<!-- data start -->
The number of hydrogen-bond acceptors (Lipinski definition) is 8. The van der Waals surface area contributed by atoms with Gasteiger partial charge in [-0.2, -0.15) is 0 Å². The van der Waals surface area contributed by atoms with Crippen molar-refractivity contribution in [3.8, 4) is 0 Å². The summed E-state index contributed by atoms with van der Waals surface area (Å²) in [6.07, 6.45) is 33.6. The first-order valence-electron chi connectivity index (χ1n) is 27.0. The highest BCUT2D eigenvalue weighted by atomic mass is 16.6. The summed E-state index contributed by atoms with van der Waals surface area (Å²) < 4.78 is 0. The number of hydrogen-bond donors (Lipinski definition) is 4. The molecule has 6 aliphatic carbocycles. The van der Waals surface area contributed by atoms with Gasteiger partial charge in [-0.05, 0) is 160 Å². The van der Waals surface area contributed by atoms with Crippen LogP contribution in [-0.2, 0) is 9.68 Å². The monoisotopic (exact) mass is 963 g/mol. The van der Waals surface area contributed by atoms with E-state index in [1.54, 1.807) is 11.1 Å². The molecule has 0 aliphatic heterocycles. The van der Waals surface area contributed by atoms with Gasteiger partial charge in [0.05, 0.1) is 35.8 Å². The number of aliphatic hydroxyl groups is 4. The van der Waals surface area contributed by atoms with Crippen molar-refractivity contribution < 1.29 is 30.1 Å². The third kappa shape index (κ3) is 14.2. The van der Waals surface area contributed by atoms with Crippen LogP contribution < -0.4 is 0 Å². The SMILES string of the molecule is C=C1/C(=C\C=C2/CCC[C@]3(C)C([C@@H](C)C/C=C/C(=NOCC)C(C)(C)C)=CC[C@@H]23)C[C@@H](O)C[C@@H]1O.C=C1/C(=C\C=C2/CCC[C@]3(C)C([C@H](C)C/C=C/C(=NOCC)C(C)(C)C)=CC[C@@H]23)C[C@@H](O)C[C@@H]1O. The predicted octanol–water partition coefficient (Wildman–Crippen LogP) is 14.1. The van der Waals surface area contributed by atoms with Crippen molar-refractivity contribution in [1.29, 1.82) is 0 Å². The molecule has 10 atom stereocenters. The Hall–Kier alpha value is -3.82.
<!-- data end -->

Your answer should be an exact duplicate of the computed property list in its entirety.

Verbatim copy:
The number of hydrogen-bond acceptors (Lipinski definition) is 8. The van der Waals surface area contributed by atoms with Gasteiger partial charge in [-0.2, -0.15) is 0 Å². The van der Waals surface area contributed by atoms with Crippen molar-refractivity contribution in [3.8, 4) is 0 Å². The summed E-state index contributed by atoms with van der Waals surface area (Å²) in [6.07, 6.45) is 33.6. The first-order valence-electron chi connectivity index (χ1n) is 27.0. The highest BCUT2D eigenvalue weighted by atomic mass is 16.6. The summed E-state index contributed by atoms with van der Waals surface area (Å²) < 4.78 is 0. The number of hydrogen-bond donors (Lipinski definition) is 4. The molecule has 6 aliphatic carbocycles. The van der Waals surface area contributed by atoms with Gasteiger partial charge in [-0.05, 0) is 160 Å². The van der Waals surface area contributed by atoms with Crippen LogP contribution in [-0.2, 0) is 9.68 Å². The monoisotopic (exact) mass is 963 g/mol. The van der Waals surface area contributed by atoms with E-state index in [1.54, 1.807) is 11.1 Å². The molecule has 0 aliphatic heterocycles. The van der Waals surface area contributed by atoms with Gasteiger partial charge in [0.05, 0.1) is 35.8 Å². The number of aliphatic hydroxyl groups is 4. The van der Waals surface area contributed by atoms with Crippen molar-refractivity contribution < 1.29 is 30.1 Å². The third kappa shape index (κ3) is 14.2. The van der Waals surface area contributed by atoms with Crippen LogP contribution < -0.4 is 0 Å². The SMILES string of the molecule is C=C1/C(=C\C=C2/CCC[C@]3(C)C([C@@H](C)C/C=C/C(=NOCC)C(C)(C)C)=CC[C@@H]23)C[C@@H](O)C[C@@H]1O.C=C1/C(=C\C=C2/CCC[C@]3(C)C([C@H](C)C/C=C/C(=NOCC)C(C)(C)C)=CC[C@@H]23)C[C@@H](O)C[C@@H]1O. The predicted octanol–water partition coefficient (Wildman–Crippen LogP) is 14.1. The van der Waals surface area contributed by atoms with Crippen molar-refractivity contribution in [1.29, 1.82) is 0 Å². The molecule has 10 atom stereocenters. The Hall–Kier alpha value is -3.82.